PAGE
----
The value of a cryptocurrency is the current price. It has no intrinsic value. Investors argue that neither does gold. But a true currency is based on the goods and services provided by a sovereign nation. When someone buys grain from the U.S., they exchange their currency of U.S. dollars. That is buying the dollar.
Many traders see cryptos, such as Bitcoin, simply as speculation. Others see business value in a listed company such as Ethereum. To profit from a crypto trade, someone needs to buy your position at a higher price. That has been called “the greater fool theory.” At this time, there appears to be a lot of them.
Central banks try to maintain stability in their currency value. They will accept a slow change but resist anything fast. Sometimes they are forced, as did Mexico, to devalue their currency, or like Japan, to support its value. But these are rare cases.
In Figure 1, the EURUSD cash prices (top left) show that it is rare to see a move more than 2%. Most moves are closer to 1%. On the top right is Bitcoin showing frequent moves over 10% and some over 20% in a single day. Ethereum (ETH, lower left) has a different pattern but similar volatility to Bitcoin. Dogecoin (lower right) is the most volatility, with a 1-day jump of 250% but also large downward plunges that are difficult to see because of the scale.
This extreme volatility means that, if you are putting cryptos into your portfolio, it should be about 1/10 of your other position exposure. I have always believed that equal weighting gives the best diversification.
Figure 1. (Top) Euro cash volatility, (Second) Bitcoin cash volatility, (Third) Ethereum volatility, and (bottom) Dogecoin volatility.
Buying a Cryptocurrency
Bitcoins (BTC-USD) are traded 7 days a week. Cryptos listed on an exchange, such as Ethereum (ETH) and BTC CME futures, trade during exchange hours. For those markets, you buy and sell just like any other stock or futures market, using funds deposited with your broker. You can also buy certain cryptos using Paypal.
For off-exchange cryptocurrencies, you will need a “wallet,” an online app that can hold your currency. Coinbase (COIN), an exchange that has recently gone public, allows you to create both a wallet and buy and sell cryptos. You can also use Tradestation and Robinhood, among others.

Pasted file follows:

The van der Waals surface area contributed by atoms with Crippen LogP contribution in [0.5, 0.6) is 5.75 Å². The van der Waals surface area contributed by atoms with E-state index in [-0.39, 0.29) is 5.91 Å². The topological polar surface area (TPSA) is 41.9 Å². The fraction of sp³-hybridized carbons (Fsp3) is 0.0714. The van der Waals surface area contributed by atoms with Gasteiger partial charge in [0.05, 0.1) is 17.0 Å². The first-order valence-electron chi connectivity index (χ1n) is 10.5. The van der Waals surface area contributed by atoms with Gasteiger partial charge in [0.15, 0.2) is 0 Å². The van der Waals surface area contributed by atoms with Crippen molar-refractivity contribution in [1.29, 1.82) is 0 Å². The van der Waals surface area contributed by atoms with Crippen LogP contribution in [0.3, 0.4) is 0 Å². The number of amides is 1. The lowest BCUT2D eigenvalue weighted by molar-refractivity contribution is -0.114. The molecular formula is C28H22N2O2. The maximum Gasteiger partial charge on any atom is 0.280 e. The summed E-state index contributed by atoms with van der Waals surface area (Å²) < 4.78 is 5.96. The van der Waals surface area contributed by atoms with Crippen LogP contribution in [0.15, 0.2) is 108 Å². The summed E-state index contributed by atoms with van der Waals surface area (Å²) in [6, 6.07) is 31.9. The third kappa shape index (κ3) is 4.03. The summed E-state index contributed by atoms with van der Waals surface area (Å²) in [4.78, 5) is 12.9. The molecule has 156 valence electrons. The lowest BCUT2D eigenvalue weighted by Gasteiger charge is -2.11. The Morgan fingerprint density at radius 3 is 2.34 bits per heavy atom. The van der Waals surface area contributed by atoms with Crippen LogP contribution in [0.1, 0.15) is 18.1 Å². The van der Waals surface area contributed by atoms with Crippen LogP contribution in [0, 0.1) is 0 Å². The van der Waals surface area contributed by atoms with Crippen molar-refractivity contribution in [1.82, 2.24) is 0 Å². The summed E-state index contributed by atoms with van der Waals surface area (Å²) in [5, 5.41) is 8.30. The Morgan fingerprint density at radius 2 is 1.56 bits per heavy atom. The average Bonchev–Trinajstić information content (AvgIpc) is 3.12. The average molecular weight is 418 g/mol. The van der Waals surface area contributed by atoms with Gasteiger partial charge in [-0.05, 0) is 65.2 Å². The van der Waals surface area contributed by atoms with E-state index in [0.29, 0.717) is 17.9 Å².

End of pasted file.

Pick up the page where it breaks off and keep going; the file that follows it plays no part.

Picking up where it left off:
- Need an online wallet for cryptocurrencies
- You can buy 1/100th of a bitcoin ($55,000/100 = $550)
- Use a “stock exchange” such as CEX (UK), Bitfinex (by bank transfer), EXMO (transfers and passport), Yobit
- “Online Exchanger” (>100 choices): Changelly provides bid-asked, Coinmama allows debit/credit card purchases using a wallet.
Read the rules carefully. A mistake can be costly.
The nature of blockchain, and its encryption, is said to make cryptocurrency transactions secure. Purchases cannot be traced. However, this is not the same security that a bank offers. The FDIC guarantees protection against fraud for bank accounts up to $250,000. There is no such protection for cryptocurrencies in the event something goes wrong.
Don’t Be Fooled by the Word “EXCHANGE”
The New York Stock Exchange and the Chicago Mercantile Exchange are real “exchanges.” They have a clearing house and guarantee that trades are recorded properly and will be paid correctly.
A cryptocurrency “exchange” is simple a business that will buy and sell cryptocurrencies for you. They do not guarantee anything, there is no assurance of security, and no assurance that they will be in business tomorrow. While some of these exchanges, such as COIN, are now well financed, trades that you make on the NYSE to buy and sell shares of COIN are guaranteed, but not any business you do with COIN directly.
Banned in Some Countries
Crypto trading is legal in the United States, but not in China and recently not in Turkey. Remember that they are unregulated if not traded on a major exchange. Check out the company, read the fine print. Buyer beware!
Buying a Tesla with Bitcoin
We do not know the terms needed to purchase any product using a crypto. I am going to guess that the company is concerned with the volatility of the crypto; therefore, it may discount the value of the Bitcoins, just like a money exchange booth at the airport will have a 10% spread (or more) between the buy-sell price when you convert your U.S. dollars to euros. They cannot afford to take the risk of unexpected volatility that will turn a profit into a loss.
The following is from the Tesla website:
The Bitcoin network protocols are open source, and anyone can use, copy, modify, and share them. We do not own or control the Bitcoin network or the software for your Bitcoin wallet. The Bitcoin network protocols and their operating rules can change at any time (like in the event of a fork), and those changes can affect the value, function, or even the name of Bitcoin. If there is a problem with the Bitcoin network, you can lose your Bitcoin (and we’re not responsible if that happens).
With a huge number of cryptocurrencies available, is there an arbitrage? That is, if one is going down and the other is going up, can I sell the strong and buy the weaker, expecting them to correct?
We arbitrage stocks in the same business, such as microchips and even retail. But there are fundamentals common to both, mainly consumer demand and discretionary spending. If ACER had a good quarter selling computers, we can expect Hewlett-Packard to do the same.